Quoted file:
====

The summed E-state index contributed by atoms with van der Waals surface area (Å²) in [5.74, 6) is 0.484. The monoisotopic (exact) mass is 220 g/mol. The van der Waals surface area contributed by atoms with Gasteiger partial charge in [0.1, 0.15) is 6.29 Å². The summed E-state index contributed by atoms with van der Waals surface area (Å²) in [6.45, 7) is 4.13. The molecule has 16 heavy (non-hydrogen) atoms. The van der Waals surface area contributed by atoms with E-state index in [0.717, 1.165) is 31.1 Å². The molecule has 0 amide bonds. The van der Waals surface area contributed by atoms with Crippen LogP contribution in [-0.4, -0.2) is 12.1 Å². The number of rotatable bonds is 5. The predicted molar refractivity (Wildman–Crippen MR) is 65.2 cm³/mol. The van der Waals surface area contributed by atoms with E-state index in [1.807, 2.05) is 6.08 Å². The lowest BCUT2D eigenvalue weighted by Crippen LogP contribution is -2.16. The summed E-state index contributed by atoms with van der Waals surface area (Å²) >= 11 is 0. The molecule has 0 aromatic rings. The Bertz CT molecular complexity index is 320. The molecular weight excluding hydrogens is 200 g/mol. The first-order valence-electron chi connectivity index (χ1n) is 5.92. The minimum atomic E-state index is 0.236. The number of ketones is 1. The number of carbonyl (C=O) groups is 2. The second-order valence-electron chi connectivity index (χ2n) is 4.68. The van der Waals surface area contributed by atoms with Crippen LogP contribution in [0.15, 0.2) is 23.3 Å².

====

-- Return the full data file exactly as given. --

The summed E-state index contributed by atoms with van der Waals surface area (Å²) in [5.74, 6) is 0.484. The monoisotopic (exact) mass is 220 g/mol. The van der Waals surface area contributed by atoms with Gasteiger partial charge in [0.1, 0.15) is 6.29 Å². The summed E-state index contributed by atoms with van der Waals surface area (Å²) in [6.45, 7) is 4.13. The molecule has 16 heavy (non-hydrogen) atoms. The van der Waals surface area contributed by atoms with E-state index in [0.717, 1.165) is 31.1 Å². The molecule has 0 amide bonds. The van der Waals surface area contributed by atoms with Crippen LogP contribution in [-0.4, -0.2) is 12.1 Å². The number of rotatable bonds is 5. The predicted molar refractivity (Wildman–Crippen MR) is 65.2 cm³/mol. The van der Waals surface area contributed by atoms with E-state index in [1.807, 2.05) is 6.08 Å². The lowest BCUT2D eigenvalue weighted by Crippen LogP contribution is -2.16. The summed E-state index contributed by atoms with van der Waals surface area (Å²) >= 11 is 0. The molecule has 0 aromatic rings. The Bertz CT molecular complexity index is 320. The molecular weight excluding hydrogens is 200 g/mol. The first-order valence-electron chi connectivity index (χ1n) is 5.92. The minimum atomic E-state index is 0.236. The number of ketones is 1. The number of carbonyl (C=O) groups is 2. The second-order valence-electron chi connectivity index (χ2n) is 4.68. The van der Waals surface area contributed by atoms with Crippen LogP contribution in [0.15, 0.2) is 23.3 Å².